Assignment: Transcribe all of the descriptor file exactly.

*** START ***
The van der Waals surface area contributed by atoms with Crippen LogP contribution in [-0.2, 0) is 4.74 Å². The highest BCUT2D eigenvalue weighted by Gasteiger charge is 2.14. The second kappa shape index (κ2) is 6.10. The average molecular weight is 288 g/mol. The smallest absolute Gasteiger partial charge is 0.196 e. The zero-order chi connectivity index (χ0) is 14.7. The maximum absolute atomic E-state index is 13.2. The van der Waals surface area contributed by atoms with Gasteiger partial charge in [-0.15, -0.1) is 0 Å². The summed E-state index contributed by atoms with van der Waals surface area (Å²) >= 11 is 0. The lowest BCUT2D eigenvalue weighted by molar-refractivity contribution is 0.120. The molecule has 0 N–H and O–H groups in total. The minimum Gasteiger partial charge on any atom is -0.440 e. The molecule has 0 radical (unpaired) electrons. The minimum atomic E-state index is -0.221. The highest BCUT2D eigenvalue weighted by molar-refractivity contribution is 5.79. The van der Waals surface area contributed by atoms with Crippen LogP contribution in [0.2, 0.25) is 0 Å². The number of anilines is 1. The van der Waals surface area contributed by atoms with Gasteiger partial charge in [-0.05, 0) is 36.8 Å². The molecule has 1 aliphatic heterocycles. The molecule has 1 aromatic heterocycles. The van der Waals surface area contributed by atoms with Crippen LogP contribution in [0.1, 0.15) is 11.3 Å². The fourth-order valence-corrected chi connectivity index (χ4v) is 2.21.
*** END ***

The van der Waals surface area contributed by atoms with Crippen LogP contribution in [-0.2, 0) is 4.74 Å². The highest BCUT2D eigenvalue weighted by Gasteiger charge is 2.14. The second kappa shape index (κ2) is 6.10. The average molecular weight is 288 g/mol. The smallest absolute Gasteiger partial charge is 0.196 e. The zero-order chi connectivity index (χ0) is 14.7. The maximum absolute atomic E-state index is 13.2. The van der Waals surface area contributed by atoms with Gasteiger partial charge in [-0.15, -0.1) is 0 Å². The summed E-state index contributed by atoms with van der Waals surface area (Å²) >= 11 is 0. The lowest BCUT2D eigenvalue weighted by molar-refractivity contribution is 0.120. The molecule has 0 N–H and O–H groups in total. The minimum Gasteiger partial charge on any atom is -0.440 e. The molecule has 0 radical (unpaired) electrons. The minimum atomic E-state index is -0.221. The highest BCUT2D eigenvalue weighted by molar-refractivity contribution is 5.79. The van der Waals surface area contributed by atoms with Crippen LogP contribution in [0.2, 0.25) is 0 Å². The number of anilines is 1. The van der Waals surface area contributed by atoms with Gasteiger partial charge in [-0.05, 0) is 36.8 Å². The molecule has 1 aliphatic heterocycles. The molecule has 1 aromatic heterocycles. The van der Waals surface area contributed by atoms with Crippen LogP contribution in [0.1, 0.15) is 11.3 Å². The fourth-order valence-corrected chi connectivity index (χ4v) is 2.21.